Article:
Friday, 17 September 2010

Viewpoints videos now more accessible

Viewpoints videos are now more accessible to a wider range of users - they all now have closed captions available in YouTube. All of our subsequent videos and 'digital stories' will also use closed captions.

'Closed captions' are subtitles that appear on screen as a video plays, providing a text representation of the audio content of the video. They are called 'closed' as they can be turned on and off according to the user's preference.

Captioning video is good standard practice - it helps meet W3C accessibility guidelines by allowing users with hearing impairments to access the audio content of the video.

It can also benefit users with no audio playback hardware, mobile users sited in a quiet area (like a library), those learning to speak a non-native language, or in an environment when the audio is difficult to make out.

To sample closed captioning in YouTube, you can view either of the videos below.

  1. Click Play on the chosen video, then hover over the grey-and-white triangular button on the bottom right of the YouTube screen (second from the right).

  2. Then, select the CC (closed caption) button that pops up, and your captions should appear automatically.

  3. To make the captions disappear again, follow the same process, hover over the triangular button and deselect the CC button this time.

Notice how the captions are synced with the audio - this is all done with automatic timecodes.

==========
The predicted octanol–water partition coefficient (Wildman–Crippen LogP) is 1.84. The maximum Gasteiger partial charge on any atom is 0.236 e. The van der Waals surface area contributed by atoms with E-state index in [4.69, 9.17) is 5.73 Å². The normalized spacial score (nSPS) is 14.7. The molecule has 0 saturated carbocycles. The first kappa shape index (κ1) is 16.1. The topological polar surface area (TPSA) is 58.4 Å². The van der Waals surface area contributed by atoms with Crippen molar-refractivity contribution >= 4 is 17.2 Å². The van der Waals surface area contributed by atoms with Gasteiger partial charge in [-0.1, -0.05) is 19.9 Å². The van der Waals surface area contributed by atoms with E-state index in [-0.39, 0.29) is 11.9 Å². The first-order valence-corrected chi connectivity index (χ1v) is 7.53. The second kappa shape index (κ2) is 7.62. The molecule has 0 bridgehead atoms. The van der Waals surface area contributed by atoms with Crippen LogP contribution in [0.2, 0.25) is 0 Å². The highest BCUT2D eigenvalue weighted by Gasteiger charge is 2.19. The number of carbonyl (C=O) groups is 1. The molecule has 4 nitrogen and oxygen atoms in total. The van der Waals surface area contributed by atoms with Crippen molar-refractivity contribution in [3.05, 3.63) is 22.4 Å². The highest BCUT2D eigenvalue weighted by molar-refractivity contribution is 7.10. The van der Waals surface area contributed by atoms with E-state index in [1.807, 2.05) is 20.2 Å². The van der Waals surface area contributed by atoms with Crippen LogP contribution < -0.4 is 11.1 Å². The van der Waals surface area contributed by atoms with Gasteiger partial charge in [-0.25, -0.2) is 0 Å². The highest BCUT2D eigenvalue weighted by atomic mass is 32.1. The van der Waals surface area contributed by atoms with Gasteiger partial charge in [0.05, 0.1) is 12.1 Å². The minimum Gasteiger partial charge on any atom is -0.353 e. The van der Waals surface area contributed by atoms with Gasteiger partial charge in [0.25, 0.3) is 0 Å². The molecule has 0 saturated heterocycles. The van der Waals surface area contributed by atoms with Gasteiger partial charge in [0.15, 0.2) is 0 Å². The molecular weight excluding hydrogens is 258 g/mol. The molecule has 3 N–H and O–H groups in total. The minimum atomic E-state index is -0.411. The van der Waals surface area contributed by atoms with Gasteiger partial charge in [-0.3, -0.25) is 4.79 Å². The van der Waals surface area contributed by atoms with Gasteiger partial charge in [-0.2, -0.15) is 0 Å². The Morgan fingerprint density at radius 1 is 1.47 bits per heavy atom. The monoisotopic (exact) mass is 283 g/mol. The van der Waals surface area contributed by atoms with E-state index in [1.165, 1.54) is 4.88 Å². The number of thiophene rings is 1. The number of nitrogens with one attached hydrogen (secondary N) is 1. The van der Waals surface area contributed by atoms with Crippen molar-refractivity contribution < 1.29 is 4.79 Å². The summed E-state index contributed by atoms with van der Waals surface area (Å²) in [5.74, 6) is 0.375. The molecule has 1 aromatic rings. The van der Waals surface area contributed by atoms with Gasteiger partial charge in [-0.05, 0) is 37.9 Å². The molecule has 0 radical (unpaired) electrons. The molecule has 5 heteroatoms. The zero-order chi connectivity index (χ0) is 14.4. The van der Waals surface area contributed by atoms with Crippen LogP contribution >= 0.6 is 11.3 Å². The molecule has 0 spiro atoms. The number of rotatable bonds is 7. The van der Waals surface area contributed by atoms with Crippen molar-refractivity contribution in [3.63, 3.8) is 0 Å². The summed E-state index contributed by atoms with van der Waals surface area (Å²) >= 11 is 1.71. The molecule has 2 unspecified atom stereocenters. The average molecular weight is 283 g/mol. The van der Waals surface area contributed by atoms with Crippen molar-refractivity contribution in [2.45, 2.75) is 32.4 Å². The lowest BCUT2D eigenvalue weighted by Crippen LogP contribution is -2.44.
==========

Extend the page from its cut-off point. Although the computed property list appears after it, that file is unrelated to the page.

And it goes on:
Do you want to know how to add closed captions to your YouTube videos? Follow this simple step-by-step guide written by Viewpoints, which will walk you through the straightforward process. (You can download this document from SlideShare as well, if you want a copy on your hard drive.)

As a rough guide, it will take 30-50 minutes to create and upload captions for a 3-minute YouTube video. A simple online tool specified in this document (with full instructions for use) will help you add timecodes so that your text is synced properly to the audio on screen.

Wednesday, 8 September 2010

Viewpoints workshop delivered at ALT-C conference

Catherine O'Donnell and Alan Masson delivered an interactive Viewpoints workshop today at the ALT-C 2010 conference in Nottingham, the 17th International Conference for the Association for Learning Technology.

The workshop was entitled 'Encouraging creativity and reflection in the curriculum', and aimed to stimulate constructive dialogue around curriculum planning, allow collaboration and creativity, and help participants plan a student-centred curriculum design model.

The workshop was one hour in duration and allowed participants to try out one aspect of the Viewpoints tool strand in a hands-on session. Afterwards, participants or interested parties can communicate via the forum on the Viewpoints social networking Ning area (sign-up required).

Slides from this workshop are available to view here:

Wednesday, 1 September 2010

Creativity workshop in Belfast Campus

Alan Masson, Catherine O'Donnell, Roisin Curran and Jill Harrison today delivered a Viewpoints creativity workshop on Belfast Campus.

The workshop was delivered to members of staff from Hospitality and Tourism Management. The team wanted to generate some ideas around creativity in the curriculum, although they are not undergoing revalidation until 2012/2013. Creativity card prompts were used, as well as Assessment and Feedback and Information Skills cards. 22 members of staff attended

In the evaluation exercise afterwards, most staff indicated they found the session useful to help them reflect on creativity in curriculum design and the learner perspective, although many indicated they would prefer more time to explore the concepts.